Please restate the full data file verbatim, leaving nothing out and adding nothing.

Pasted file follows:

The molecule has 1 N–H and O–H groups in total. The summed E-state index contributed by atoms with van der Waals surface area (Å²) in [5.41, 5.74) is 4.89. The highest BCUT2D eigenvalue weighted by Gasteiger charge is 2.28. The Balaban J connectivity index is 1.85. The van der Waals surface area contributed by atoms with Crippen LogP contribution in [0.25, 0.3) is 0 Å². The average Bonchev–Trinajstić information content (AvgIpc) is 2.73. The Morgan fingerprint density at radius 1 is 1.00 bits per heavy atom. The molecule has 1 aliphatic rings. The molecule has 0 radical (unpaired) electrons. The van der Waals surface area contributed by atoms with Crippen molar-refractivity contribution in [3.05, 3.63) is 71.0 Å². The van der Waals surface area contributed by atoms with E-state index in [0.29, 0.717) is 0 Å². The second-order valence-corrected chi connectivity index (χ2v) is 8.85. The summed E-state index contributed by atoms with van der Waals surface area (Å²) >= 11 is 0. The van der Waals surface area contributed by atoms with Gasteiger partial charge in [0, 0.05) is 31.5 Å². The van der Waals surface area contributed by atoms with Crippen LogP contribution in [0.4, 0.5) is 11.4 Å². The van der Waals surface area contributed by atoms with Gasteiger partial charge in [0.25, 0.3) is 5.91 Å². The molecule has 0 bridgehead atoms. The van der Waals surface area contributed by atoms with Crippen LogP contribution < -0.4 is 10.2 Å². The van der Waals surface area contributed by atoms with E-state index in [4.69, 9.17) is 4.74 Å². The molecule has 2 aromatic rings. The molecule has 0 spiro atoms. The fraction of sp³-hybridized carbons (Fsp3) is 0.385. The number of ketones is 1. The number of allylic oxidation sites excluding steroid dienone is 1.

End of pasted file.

The molecule has 1 N–H and O–H groups in total. The summed E-state index contributed by atoms with van der Waals surface area (Å²) in [5.41, 5.74) is 4.89. The highest BCUT2D eigenvalue weighted by Gasteiger charge is 2.28. The Balaban J connectivity index is 1.85. The van der Waals surface area contributed by atoms with Crippen LogP contribution in [0.25, 0.3) is 0 Å². The average Bonchev–Trinajstić information content (AvgIpc) is 2.73. The Morgan fingerprint density at radius 1 is 1.00 bits per heavy atom. The molecule has 1 aliphatic rings. The molecule has 0 radical (unpaired) electrons. The van der Waals surface area contributed by atoms with Crippen molar-refractivity contribution in [3.05, 3.63) is 71.0 Å². The van der Waals surface area contributed by atoms with E-state index in [0.29, 0.717) is 0 Å². The second-order valence-corrected chi connectivity index (χ2v) is 8.85. The summed E-state index contributed by atoms with van der Waals surface area (Å²) >= 11 is 0. The van der Waals surface area contributed by atoms with Gasteiger partial charge in [0, 0.05) is 31.5 Å². The van der Waals surface area contributed by atoms with Crippen LogP contribution in [0.4, 0.5) is 11.4 Å². The van der Waals surface area contributed by atoms with Gasteiger partial charge in [0.25, 0.3) is 5.91 Å². The molecule has 0 bridgehead atoms. The van der Waals surface area contributed by atoms with Crippen LogP contribution < -0.4 is 10.2 Å². The van der Waals surface area contributed by atoms with E-state index in [4.69, 9.17) is 4.74 Å². The molecule has 2 aromatic rings. The molecule has 0 spiro atoms. The fraction of sp³-hybridized carbons (Fsp3) is 0.385. The number of ketones is 1. The number of allylic oxidation sites excluding steroid dienone is 1.